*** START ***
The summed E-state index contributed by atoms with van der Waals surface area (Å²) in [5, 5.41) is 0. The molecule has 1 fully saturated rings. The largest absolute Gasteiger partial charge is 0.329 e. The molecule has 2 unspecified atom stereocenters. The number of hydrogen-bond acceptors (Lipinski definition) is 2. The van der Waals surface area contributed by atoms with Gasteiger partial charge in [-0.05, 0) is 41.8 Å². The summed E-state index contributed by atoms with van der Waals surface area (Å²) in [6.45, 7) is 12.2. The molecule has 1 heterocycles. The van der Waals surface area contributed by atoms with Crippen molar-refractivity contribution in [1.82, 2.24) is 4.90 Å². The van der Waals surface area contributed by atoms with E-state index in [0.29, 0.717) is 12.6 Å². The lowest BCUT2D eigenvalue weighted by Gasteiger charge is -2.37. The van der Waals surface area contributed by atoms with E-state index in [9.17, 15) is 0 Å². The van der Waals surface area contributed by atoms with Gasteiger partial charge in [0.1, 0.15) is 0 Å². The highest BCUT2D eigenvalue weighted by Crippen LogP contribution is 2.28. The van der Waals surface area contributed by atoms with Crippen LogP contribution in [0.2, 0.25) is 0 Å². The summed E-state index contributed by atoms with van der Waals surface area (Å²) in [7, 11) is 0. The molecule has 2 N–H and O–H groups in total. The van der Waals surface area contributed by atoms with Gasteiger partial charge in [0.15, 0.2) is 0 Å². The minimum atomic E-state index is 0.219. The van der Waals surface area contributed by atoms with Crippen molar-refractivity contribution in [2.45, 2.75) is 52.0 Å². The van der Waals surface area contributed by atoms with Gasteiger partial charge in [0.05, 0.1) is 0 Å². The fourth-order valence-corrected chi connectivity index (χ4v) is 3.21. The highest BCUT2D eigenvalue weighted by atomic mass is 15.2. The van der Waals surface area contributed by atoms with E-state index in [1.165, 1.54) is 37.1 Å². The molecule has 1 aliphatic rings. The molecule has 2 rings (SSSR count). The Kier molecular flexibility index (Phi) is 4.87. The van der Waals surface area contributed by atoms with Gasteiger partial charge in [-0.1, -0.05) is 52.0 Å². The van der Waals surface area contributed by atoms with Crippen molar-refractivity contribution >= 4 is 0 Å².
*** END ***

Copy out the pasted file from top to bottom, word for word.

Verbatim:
The summed E-state index contributed by atoms with van der Waals surface area (Å²) in [5, 5.41) is 0. The molecule has 1 fully saturated rings. The largest absolute Gasteiger partial charge is 0.329 e. The molecule has 2 unspecified atom stereocenters. The number of hydrogen-bond acceptors (Lipinski definition) is 2. The van der Waals surface area contributed by atoms with Gasteiger partial charge in [-0.05, 0) is 41.8 Å². The summed E-state index contributed by atoms with van der Waals surface area (Å²) in [6.45, 7) is 12.2. The molecule has 1 heterocycles. The van der Waals surface area contributed by atoms with Crippen molar-refractivity contribution in [1.82, 2.24) is 4.90 Å². The van der Waals surface area contributed by atoms with E-state index in [0.29, 0.717) is 12.6 Å². The lowest BCUT2D eigenvalue weighted by Gasteiger charge is -2.37. The van der Waals surface area contributed by atoms with E-state index in [9.17, 15) is 0 Å². The van der Waals surface area contributed by atoms with Gasteiger partial charge in [0.1, 0.15) is 0 Å². The highest BCUT2D eigenvalue weighted by Crippen LogP contribution is 2.28. The van der Waals surface area contributed by atoms with Crippen LogP contribution in [0.2, 0.25) is 0 Å². The summed E-state index contributed by atoms with van der Waals surface area (Å²) in [7, 11) is 0. The molecule has 2 N–H and O–H groups in total. The van der Waals surface area contributed by atoms with Gasteiger partial charge in [0.15, 0.2) is 0 Å². The minimum atomic E-state index is 0.219. The van der Waals surface area contributed by atoms with Crippen molar-refractivity contribution in [2.45, 2.75) is 52.0 Å². The van der Waals surface area contributed by atoms with Gasteiger partial charge in [0.05, 0.1) is 0 Å². The fourth-order valence-corrected chi connectivity index (χ4v) is 3.21. The highest BCUT2D eigenvalue weighted by atomic mass is 15.2. The van der Waals surface area contributed by atoms with E-state index in [1.165, 1.54) is 37.1 Å². The molecule has 1 aliphatic rings. The molecule has 2 rings (SSSR count). The Kier molecular flexibility index (Phi) is 4.87. The van der Waals surface area contributed by atoms with Gasteiger partial charge in [-0.1, -0.05) is 52.0 Å². The van der Waals surface area contributed by atoms with Crippen molar-refractivity contribution >= 4 is 0 Å².